Report: Brittney Griner to Be Honored by WNBA with Decal on Every Team's Home Court

Joseph Zucker@@JosephZuckerFeatured Columnist IVMay 2, 2022

INDIANAPOLIS, IN - SEPTEMBER 06: Brittney Griner #42 of the Phoenix Mercury is seen during the game against the Indiana Fever at Indiana Farmers Coliseum on September 6, 2021 in Indianapolis, Indiana. NOTE TO USER: User expressly acknowledges and agrees that, by downloading and or using this photograph, User is consenting to the terms and conditions of the Getty Images License Agreement.(Photo by Michael Hickey/Getty Images)
Michael Hickey/Getty Images

The WNBA will honor Phoenix Mercury star Brittney Griner with a floor decal that will be displayed throughout the 2022 season, according to ESPN's Josh Weinfuss.

The design will include Griner's initials and her jersey number (No. 42).

The seven-time All-Star remains detained in Russia, having been taken into custody in February after customs officials said she was carrying vape cartridges that contained cannabis oil through airport security.

TASS, a Russian state-owned news agency, reported in March that Griner was due to remain in custody until at least May 19. ESPN's T.J. Quinn spoke with Tom Firestone, a former legal adviser for the U.S. embassy in Moscow, and he said Griner could remain in Russia for as many as 12 to 18 months before she's put on trial.

Firestone laid out to Quinn and Mechelle Voepel of ESPN how her situation was especially delicate given the politics at play:

"Sometimes cases like this are better off handled in a low-key approach through the criminal justice system. I think the concern is, if it becomes too high-profile, if it becomes political, then the Russian government may dig into their position. It may make it difficult for her to get a good resolution of the case, and she could become a pawn in a bigger political battle."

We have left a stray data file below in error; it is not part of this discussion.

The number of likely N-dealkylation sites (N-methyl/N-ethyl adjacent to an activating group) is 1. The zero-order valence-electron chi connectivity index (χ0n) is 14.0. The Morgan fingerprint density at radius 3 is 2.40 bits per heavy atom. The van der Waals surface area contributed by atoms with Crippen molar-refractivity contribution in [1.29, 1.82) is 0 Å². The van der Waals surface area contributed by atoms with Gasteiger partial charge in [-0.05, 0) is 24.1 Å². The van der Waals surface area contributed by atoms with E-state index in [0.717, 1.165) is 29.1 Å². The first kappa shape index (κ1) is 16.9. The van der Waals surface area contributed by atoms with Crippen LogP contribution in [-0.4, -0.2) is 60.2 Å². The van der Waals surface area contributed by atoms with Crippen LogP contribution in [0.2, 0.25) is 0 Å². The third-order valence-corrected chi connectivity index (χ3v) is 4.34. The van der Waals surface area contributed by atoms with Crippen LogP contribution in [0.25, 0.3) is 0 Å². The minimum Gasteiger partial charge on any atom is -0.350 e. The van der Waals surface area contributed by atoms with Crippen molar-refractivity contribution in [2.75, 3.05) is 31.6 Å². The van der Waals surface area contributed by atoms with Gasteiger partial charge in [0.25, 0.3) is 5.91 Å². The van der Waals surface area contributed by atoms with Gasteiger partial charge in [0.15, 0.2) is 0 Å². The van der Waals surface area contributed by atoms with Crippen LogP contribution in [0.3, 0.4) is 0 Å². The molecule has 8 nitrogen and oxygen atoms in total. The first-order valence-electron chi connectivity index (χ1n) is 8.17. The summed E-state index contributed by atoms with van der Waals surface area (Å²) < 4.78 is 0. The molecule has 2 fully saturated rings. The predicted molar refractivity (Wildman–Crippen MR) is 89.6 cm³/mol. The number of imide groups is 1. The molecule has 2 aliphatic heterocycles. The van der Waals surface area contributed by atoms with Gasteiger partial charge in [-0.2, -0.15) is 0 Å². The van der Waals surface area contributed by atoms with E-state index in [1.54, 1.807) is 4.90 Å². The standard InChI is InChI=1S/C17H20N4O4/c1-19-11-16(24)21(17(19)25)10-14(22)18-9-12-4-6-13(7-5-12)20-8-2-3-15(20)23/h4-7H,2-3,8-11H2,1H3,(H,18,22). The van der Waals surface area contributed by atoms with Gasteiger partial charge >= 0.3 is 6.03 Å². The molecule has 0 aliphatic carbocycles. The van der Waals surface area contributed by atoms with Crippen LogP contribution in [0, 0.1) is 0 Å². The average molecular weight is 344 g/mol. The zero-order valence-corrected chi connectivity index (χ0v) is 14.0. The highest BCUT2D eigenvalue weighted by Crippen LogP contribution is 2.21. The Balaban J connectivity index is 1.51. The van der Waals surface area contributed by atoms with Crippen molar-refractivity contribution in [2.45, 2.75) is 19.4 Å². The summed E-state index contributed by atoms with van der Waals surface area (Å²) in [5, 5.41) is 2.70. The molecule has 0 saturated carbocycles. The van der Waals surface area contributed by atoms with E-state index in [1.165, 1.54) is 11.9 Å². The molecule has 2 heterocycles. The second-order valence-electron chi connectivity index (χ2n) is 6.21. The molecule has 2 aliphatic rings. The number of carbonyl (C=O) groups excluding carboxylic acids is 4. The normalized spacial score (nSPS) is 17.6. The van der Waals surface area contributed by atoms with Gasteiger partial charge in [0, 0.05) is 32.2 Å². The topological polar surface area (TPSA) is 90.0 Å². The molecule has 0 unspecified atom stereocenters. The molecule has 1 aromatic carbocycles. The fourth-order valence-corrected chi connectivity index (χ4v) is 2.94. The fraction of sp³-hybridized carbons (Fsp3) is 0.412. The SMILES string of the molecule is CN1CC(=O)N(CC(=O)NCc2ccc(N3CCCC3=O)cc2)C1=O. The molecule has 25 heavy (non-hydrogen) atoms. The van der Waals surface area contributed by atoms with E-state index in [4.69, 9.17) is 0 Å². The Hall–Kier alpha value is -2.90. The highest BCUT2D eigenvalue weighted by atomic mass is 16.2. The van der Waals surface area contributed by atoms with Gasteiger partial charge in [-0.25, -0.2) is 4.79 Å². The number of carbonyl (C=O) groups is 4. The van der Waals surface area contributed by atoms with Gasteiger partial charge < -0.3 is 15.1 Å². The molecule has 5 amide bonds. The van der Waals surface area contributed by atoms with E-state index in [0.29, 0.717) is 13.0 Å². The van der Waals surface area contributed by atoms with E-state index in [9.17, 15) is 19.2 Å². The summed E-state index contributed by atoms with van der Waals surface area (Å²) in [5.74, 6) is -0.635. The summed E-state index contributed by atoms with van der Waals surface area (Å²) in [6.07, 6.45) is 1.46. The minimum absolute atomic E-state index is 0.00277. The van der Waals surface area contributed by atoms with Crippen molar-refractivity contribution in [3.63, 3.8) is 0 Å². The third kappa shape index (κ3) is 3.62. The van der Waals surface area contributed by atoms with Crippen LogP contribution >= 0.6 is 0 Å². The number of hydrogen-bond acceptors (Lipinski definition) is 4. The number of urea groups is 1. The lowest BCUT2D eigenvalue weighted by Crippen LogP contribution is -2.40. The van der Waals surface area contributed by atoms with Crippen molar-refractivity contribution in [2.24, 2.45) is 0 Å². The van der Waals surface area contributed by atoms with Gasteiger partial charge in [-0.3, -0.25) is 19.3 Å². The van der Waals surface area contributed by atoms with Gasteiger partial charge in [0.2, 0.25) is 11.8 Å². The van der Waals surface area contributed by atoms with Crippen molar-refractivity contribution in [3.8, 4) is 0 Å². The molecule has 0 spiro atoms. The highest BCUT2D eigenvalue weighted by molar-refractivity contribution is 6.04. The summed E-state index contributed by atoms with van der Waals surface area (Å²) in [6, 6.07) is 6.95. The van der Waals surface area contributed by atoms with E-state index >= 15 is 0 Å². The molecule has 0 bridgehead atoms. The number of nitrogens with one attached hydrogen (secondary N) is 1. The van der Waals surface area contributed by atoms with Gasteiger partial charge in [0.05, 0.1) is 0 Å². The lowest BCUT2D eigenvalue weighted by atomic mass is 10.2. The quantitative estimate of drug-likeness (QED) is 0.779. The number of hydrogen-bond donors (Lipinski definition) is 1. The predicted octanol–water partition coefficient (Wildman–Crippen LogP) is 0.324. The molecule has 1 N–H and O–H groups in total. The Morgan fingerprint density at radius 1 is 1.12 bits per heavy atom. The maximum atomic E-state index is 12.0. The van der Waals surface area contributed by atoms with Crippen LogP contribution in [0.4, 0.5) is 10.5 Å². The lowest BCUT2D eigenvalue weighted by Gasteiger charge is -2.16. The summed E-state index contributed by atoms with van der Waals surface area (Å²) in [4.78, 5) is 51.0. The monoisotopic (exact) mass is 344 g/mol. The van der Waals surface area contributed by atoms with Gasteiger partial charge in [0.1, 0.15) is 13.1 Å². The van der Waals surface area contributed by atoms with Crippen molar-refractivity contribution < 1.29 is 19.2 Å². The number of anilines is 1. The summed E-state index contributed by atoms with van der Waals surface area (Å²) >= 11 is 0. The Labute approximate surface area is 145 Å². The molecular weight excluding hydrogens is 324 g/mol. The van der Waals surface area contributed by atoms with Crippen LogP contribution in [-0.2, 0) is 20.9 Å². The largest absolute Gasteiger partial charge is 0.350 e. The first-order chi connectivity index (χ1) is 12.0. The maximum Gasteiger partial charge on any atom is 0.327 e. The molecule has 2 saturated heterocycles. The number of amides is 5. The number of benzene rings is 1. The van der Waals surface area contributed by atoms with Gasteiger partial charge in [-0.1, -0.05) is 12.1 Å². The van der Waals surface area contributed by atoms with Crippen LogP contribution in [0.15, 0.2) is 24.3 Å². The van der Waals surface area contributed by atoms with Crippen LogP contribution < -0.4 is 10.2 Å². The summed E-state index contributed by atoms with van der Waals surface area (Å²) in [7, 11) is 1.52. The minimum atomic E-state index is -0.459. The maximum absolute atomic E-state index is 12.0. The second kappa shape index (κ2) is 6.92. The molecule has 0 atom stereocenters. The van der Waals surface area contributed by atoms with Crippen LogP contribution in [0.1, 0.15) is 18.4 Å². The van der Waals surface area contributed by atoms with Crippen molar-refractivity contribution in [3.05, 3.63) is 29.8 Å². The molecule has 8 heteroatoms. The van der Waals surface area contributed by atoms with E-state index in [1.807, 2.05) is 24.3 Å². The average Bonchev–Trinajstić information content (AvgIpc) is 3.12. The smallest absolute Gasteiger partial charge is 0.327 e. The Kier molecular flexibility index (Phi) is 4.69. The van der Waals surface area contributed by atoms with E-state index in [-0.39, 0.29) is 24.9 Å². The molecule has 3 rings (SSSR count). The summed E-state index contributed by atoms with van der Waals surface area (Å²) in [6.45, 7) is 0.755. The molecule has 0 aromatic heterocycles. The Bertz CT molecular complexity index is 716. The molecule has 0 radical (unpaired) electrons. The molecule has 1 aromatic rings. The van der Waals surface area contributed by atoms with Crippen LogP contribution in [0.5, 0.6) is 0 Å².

The New York Times' Kurt Streeter reported that players around the WNBA have been purposefully mum on the matter on the advice of those close to Griner, "who have determined it best to let behind-the-scenes diplomacy work."

Mercury guard Kia Nurse offered her perspective to Streeter.

"We are absolutely outspoken about everything that we can possibly be," she said. "But we are also very good at admitting that we don't know everything, and we are not the experts on every topic."

The WNBA's gesture to honor Griner may not receive universal acclaim because her arrest has once again called attention to how many of the league's top stars play elsewhere for financial reasons.

"One of the narratives that the players have to go overseas is a little bit outdated and inaccurate," WNBA Commissioner Cathy Engelbert told reporters on April 11.

Minnesota Lynx wing Aerial Powers offered a counter when she told Voepel, "We go over there to make a living."

The Arizona Republic's Jeff Metcalfe reported in March 2017 that Griner was earning around $1 million by suiting up for Russian team UMMC Ekaterinburg. While the most recent collective bargaining agreement raised player salaries across the board, Griner's supermax contract guarantees her around a quarter ($227,900) of what she makes overseas.

Connecticut Sun star and reigning WNBA MVP Jonquel Jones also made it clear she'll continue to play year-round.

"I'm going to have to deal with it," she said to ESPN's Alexa Philippou. "Because I feel like while the league is making the right and necessary strides to pay us more and ensure that if we don't want to go overseas, we don't have to, I just feel like in my situation, the money is not comparable."

The WNBA's gesture toward Griner—while well-intentioned—will likely again raise questions about what else the league is doing to address the underlying problems that allowed this to happen in the first place.